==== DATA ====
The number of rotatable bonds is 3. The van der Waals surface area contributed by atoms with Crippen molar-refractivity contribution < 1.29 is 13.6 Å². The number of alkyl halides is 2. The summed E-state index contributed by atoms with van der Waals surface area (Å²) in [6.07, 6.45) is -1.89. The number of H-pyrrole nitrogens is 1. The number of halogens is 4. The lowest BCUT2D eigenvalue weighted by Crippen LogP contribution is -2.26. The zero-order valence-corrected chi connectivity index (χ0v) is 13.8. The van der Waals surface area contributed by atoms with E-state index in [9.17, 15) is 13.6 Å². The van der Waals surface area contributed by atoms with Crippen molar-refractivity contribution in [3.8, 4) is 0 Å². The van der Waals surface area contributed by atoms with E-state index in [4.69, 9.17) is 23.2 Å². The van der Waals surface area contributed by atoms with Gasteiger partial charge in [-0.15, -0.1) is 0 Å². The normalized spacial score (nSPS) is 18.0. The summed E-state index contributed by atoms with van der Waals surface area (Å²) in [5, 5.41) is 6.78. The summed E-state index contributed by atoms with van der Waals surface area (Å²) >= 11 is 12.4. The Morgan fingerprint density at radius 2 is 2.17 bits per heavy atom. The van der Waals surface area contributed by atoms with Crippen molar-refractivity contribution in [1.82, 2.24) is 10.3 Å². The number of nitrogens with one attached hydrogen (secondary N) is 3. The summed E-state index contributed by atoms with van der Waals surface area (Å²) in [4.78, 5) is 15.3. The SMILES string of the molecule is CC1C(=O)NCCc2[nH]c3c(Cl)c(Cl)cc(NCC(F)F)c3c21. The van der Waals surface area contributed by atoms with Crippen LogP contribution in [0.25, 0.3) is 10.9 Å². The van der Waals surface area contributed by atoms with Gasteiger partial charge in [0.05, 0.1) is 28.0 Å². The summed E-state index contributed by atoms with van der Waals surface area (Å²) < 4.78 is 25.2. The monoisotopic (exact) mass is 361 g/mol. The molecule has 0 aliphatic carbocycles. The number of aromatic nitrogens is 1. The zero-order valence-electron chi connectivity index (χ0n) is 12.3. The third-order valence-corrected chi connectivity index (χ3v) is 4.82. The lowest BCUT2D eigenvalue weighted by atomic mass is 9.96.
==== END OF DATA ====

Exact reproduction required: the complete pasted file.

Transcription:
The number of rotatable bonds is 3. The van der Waals surface area contributed by atoms with Crippen molar-refractivity contribution < 1.29 is 13.6 Å². The number of alkyl halides is 2. The summed E-state index contributed by atoms with van der Waals surface area (Å²) in [6.07, 6.45) is -1.89. The number of H-pyrrole nitrogens is 1. The number of halogens is 4. The lowest BCUT2D eigenvalue weighted by Crippen LogP contribution is -2.26. The zero-order valence-corrected chi connectivity index (χ0v) is 13.8. The van der Waals surface area contributed by atoms with E-state index in [9.17, 15) is 13.6 Å². The van der Waals surface area contributed by atoms with Crippen molar-refractivity contribution in [3.8, 4) is 0 Å². The van der Waals surface area contributed by atoms with E-state index in [4.69, 9.17) is 23.2 Å². The van der Waals surface area contributed by atoms with Gasteiger partial charge in [-0.15, -0.1) is 0 Å². The normalized spacial score (nSPS) is 18.0. The summed E-state index contributed by atoms with van der Waals surface area (Å²) in [5, 5.41) is 6.78. The summed E-state index contributed by atoms with van der Waals surface area (Å²) >= 11 is 12.4. The Morgan fingerprint density at radius 2 is 2.17 bits per heavy atom. The van der Waals surface area contributed by atoms with Crippen molar-refractivity contribution in [1.82, 2.24) is 10.3 Å². The number of nitrogens with one attached hydrogen (secondary N) is 3. The summed E-state index contributed by atoms with van der Waals surface area (Å²) in [4.78, 5) is 15.3. The SMILES string of the molecule is CC1C(=O)NCCc2[nH]c3c(Cl)c(Cl)cc(NCC(F)F)c3c21. The van der Waals surface area contributed by atoms with Crippen LogP contribution in [0.25, 0.3) is 10.9 Å². The van der Waals surface area contributed by atoms with Gasteiger partial charge in [0.05, 0.1) is 28.0 Å². The summed E-state index contributed by atoms with van der Waals surface area (Å²) < 4.78 is 25.2. The monoisotopic (exact) mass is 361 g/mol. The molecule has 0 aliphatic carbocycles. The number of aromatic nitrogens is 1. The zero-order valence-electron chi connectivity index (χ0n) is 12.3. The third-order valence-corrected chi connectivity index (χ3v) is 4.82. The lowest BCUT2D eigenvalue weighted by atomic mass is 9.96.